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Amina v. WMC Finance Co.

United States District Court, D. Hawaii

January 4, 2019

MELVIN KEAKAKU AMINA and DONNA MAE AMINA, Plaintiffs,
v.
WMC FINANCE CO., et al., Defendants.

          ORDER GRANTING THE CHASE DEFENDANTS' MOTION TO DISMISS THE FIRST AMENDED COMPLAINT WITH PREJUDICE

          DERRICK K. WATSON UNITED STATES DISTRICT JUDGE.

         On July 5, 2018, this Court entered an Order dismissing Plaintiffs' Complaint with limited leave to amend (“the July 5, 2018 Order”). Specifically, the Court granted Plaintiffs, Melvin Keakaku Amina and Donna Mae Amina (collectively, “the Aminas”), limited leave to amend three of their eight causes of action. The Court also told the Aminas that no new parties, claims, or legal theories would be permitted in any amended complaint. On August 20, 2018, the Aminas filed a First Amended Complaint (FAC). Therein, the Aminas amended the three causes of action that they were granted leave to amend. Because the Aminas have still failed to state a claim with respect to these three causes of action, they are DISMISSED. In addition, in the FAC, the Aminas re-pled three of the causes of action that they were not granted leave to amend and added a new party. Because the Aminas were not authorized to do this, those causes of action remain dismissed, and the new party is dismissed as well. Finally, because the Aminas have been provided with an opportunity to amend their claims in this case, and have failed to do so in a manner that states a claim and/or is consistent with the July 5, 2018 Order, this case is DISMISSED WITH PREJUDICE.

         BACKGROUND

         In the July 5, 2018 Order, the Court set forth a thorough factual and procedural background of the Aminas' allegations and claims in this action, as well as two other actions the Aminas have brought related to a Mortgage on their real property, located at 2304 Metcalf Street #2, Honolulu, Hawaii 96822 (“the Property”). See Dkt. No. 32 at 2-10. The Court need not re-state that which is already on the record, and assumes familiarity with the same. For present purposes, the Court picks up the background with the rulings in the July 5, 2018 Order.

         In their original Complaint, the Aminas brought claims against JPMorgan Chase Bank, N.A. (“the Chase Defendants” or “Chase”), [1] Mortgage Electronic Registration Systems, Inc. and MERSCORP Holdings, Inc. (collectively, “MERS”), Nationwide Title Clearing, Inc. (“NTC”), and WMC Finance Co.[2] (“WMC, ” and, collectively with Chase, MERS, and NTC, “Original Defendants”), asserting the following eight causes of action: (1) quiet title against all Original Defendants (Claim One); (2) violation of the Fair Debt Collection Practices Act (FDCPA) against Chase (Claim Two); (3) violation of the Real Estate Settlement Procedures Act (RESPA) against Chase; (4) an accounting against certain Chase Defendants (Claim Four); (5) violation of the Unfair and Deceptive Trade Practices Act under Hawaii Revised Statute Chapter 480 (UDAP) against Chase (Claim Five); (6) relief from judgment under Rule 60 of the Federal Rules of Civil Procedure against Chase (Claim Six); (7) violation of the Truth In Lending Act (TILA) against Chase (Claim Seven); and (8) declaratory judgment against all Original Defendants (Claim Eight).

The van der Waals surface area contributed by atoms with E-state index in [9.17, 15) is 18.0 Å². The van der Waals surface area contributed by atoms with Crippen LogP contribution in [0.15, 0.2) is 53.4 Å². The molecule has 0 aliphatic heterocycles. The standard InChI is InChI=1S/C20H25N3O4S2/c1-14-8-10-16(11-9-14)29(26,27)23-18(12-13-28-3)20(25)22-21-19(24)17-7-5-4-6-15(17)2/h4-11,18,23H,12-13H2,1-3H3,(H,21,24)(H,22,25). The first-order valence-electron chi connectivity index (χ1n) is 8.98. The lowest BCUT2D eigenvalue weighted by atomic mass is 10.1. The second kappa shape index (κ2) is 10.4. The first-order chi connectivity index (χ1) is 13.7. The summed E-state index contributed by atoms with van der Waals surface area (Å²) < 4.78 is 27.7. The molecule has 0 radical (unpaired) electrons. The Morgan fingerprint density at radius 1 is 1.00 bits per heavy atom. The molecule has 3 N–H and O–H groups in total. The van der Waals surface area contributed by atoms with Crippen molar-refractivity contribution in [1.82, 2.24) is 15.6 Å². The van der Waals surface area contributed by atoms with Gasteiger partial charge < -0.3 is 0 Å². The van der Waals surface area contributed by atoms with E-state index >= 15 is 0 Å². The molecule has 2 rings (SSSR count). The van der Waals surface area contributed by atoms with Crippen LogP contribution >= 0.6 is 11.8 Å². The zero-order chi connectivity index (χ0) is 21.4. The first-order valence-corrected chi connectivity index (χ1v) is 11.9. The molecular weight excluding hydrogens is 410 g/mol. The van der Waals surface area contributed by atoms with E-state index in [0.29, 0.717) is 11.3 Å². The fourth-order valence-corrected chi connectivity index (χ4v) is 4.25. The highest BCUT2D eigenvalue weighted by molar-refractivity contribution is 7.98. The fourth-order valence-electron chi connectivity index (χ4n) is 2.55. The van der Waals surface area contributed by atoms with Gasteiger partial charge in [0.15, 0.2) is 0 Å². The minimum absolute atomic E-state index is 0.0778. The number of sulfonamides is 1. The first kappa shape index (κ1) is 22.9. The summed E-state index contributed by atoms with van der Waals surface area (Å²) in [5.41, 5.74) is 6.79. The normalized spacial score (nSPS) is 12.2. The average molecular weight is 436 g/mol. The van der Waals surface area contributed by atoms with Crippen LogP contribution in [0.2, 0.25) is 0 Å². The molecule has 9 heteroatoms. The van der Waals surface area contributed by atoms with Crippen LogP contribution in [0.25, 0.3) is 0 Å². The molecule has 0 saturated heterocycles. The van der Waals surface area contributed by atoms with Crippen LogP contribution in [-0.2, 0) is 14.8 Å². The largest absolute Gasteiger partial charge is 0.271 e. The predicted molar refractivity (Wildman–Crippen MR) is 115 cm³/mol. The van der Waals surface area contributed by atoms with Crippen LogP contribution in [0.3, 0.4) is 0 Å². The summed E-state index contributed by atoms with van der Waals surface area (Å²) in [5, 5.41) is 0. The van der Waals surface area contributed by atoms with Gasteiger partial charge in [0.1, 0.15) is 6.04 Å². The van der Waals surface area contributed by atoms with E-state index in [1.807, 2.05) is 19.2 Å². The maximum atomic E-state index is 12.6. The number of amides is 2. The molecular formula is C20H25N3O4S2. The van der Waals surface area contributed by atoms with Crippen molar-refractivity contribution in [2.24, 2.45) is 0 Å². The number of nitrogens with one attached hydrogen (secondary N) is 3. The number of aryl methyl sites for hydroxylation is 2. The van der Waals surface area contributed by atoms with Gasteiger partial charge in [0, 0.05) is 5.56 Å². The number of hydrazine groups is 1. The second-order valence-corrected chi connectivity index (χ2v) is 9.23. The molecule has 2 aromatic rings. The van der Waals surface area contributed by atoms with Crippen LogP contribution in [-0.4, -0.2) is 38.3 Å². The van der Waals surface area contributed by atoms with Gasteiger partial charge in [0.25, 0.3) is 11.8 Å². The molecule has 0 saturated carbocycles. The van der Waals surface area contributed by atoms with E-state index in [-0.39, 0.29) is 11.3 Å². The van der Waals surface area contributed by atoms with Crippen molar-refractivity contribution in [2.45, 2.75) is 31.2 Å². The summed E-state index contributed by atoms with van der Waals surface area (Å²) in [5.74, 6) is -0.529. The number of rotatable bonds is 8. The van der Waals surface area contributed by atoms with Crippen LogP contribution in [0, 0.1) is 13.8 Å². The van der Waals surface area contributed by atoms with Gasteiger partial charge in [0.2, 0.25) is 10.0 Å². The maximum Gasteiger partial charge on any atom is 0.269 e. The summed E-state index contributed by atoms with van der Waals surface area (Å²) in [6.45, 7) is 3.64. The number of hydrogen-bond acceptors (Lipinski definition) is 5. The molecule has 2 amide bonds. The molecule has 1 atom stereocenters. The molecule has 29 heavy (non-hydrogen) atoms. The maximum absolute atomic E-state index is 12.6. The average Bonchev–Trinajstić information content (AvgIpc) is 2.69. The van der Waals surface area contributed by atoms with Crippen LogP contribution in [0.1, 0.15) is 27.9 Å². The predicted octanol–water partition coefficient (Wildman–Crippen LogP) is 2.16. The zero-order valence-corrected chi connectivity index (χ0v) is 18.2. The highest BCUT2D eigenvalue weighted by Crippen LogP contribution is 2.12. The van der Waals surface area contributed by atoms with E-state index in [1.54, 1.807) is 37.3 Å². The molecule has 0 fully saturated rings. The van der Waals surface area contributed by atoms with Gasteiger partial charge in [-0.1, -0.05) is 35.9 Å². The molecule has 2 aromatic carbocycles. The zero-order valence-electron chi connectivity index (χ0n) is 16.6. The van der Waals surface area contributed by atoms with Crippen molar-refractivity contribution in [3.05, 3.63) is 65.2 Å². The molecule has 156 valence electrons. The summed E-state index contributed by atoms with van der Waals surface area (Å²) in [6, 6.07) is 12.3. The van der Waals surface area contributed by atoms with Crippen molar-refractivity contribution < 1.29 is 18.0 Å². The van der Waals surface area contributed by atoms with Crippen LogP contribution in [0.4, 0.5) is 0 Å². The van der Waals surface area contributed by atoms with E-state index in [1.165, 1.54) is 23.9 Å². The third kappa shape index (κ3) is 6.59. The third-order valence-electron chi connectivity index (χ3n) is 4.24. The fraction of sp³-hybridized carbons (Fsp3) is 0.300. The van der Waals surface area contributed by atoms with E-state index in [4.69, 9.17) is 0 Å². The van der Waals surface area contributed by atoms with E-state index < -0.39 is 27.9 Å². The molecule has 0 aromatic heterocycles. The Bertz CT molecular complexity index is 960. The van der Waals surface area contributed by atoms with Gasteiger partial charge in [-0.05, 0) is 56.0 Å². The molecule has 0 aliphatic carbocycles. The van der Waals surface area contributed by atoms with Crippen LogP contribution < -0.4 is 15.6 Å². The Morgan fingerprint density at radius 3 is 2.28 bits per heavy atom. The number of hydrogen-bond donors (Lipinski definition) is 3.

On motion from Chase, MERS, and NTC, the Court dismissed each of the Aminas' eight claims with limited leave to amend. Dkt. No. 32. Specifically, the Court ruled as follows. First, the Court dismissed Claim One with prejudice and without leave to amend because it was barred by res judicata, failed to state a claim, and, with respect to NTC, was barred by issue preclusion. Second, the Court dismissed Claims Two, Three, and Five with prejudice in part and without prejudice in part. The Court dismissed Claims Two, Three, and Five with prejudice and without leave to amend to the extent they related to the validity of the Mortgage on the Property or the assignment of the same. The Court dismissed Claims Two, Three, and Five without prejudice and with leave to amend to the extent they relied upon communications between the Aminas and Chase in 2017 because, although the Aminas failed to state a claim in any of those respects, amendment may have been possible. Third, the Court dismissed Claim Four because (i) to the extent it related to the validity of the Mortgage on the Property or the assignment of the same, it was barred by res judicata, and (ii) the Aminas request for an accounting sought only a remedy, without providing an independent cause of action supporting such relief. The Court explained that the Aminas could “seek this relief in connection with an appropriate claim in an amended pleading.” Fourth, the Court dismissed Claim Six with prejudice and without leave to amend because it was barred by res judicata and/or issue preclusion. Fifth, the Court dismissed Claim Seven with prejudice and without leave to amend because it was time-barred and any attempt to amend the claim would be futile. And sixth, the Court dismissed Claim Eight because the Aminas' request for declaratory or injunctive relief was not an independent cause of action.